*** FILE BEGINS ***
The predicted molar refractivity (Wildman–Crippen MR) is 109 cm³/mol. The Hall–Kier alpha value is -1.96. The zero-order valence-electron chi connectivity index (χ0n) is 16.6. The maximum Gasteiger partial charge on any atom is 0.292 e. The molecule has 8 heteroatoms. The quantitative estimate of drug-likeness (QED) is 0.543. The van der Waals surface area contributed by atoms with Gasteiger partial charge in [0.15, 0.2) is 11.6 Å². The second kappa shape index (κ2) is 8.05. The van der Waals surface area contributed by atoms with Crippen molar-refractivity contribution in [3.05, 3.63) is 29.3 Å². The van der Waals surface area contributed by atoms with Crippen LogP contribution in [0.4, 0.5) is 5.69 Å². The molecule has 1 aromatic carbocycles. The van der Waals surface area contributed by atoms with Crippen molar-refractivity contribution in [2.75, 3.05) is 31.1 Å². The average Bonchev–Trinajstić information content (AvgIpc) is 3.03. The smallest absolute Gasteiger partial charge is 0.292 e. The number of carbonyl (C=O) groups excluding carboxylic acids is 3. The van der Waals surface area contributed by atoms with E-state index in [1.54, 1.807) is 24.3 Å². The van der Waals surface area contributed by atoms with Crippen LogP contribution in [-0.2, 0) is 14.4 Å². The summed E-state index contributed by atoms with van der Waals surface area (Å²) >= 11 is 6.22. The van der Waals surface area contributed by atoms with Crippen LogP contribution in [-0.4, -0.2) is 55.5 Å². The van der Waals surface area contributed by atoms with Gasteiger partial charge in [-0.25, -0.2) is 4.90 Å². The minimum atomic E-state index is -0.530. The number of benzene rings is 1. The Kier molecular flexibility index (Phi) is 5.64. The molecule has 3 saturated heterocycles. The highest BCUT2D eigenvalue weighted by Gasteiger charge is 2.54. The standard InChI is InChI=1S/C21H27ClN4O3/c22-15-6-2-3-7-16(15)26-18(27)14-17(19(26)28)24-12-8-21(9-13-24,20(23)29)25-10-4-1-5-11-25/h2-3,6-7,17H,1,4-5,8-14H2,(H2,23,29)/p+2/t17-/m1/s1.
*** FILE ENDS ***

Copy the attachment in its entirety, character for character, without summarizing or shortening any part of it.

The predicted molar refractivity (Wildman–Crippen MR) is 109 cm³/mol. The Hall–Kier alpha value is -1.96. The zero-order valence-electron chi connectivity index (χ0n) is 16.6. The maximum Gasteiger partial charge on any atom is 0.292 e. The molecule has 8 heteroatoms. The quantitative estimate of drug-likeness (QED) is 0.543. The van der Waals surface area contributed by atoms with Gasteiger partial charge in [0.15, 0.2) is 11.6 Å². The second kappa shape index (κ2) is 8.05. The van der Waals surface area contributed by atoms with Crippen molar-refractivity contribution in [3.05, 3.63) is 29.3 Å². The van der Waals surface area contributed by atoms with Crippen LogP contribution in [0.4, 0.5) is 5.69 Å². The molecule has 1 aromatic carbocycles. The van der Waals surface area contributed by atoms with Crippen molar-refractivity contribution in [2.75, 3.05) is 31.1 Å². The average Bonchev–Trinajstić information content (AvgIpc) is 3.03. The smallest absolute Gasteiger partial charge is 0.292 e. The number of carbonyl (C=O) groups excluding carboxylic acids is 3. The van der Waals surface area contributed by atoms with E-state index in [1.54, 1.807) is 24.3 Å². The van der Waals surface area contributed by atoms with Crippen LogP contribution in [-0.2, 0) is 14.4 Å². The summed E-state index contributed by atoms with van der Waals surface area (Å²) >= 11 is 6.22. The van der Waals surface area contributed by atoms with Crippen LogP contribution in [-0.4, -0.2) is 55.5 Å². The van der Waals surface area contributed by atoms with Gasteiger partial charge in [-0.25, -0.2) is 4.90 Å². The minimum atomic E-state index is -0.530. The number of benzene rings is 1. The Kier molecular flexibility index (Phi) is 5.64. The molecule has 3 saturated heterocycles. The highest BCUT2D eigenvalue weighted by Gasteiger charge is 2.54. The standard InChI is InChI=1S/C21H27ClN4O3/c22-15-6-2-3-7-16(15)26-18(27)14-17(19(26)28)24-12-8-21(9-13-24,20(23)29)25-10-4-1-5-11-25/h2-3,6-7,17H,1,4-5,8-14H2,(H2,23,29)/p+2/t17-/m1/s1.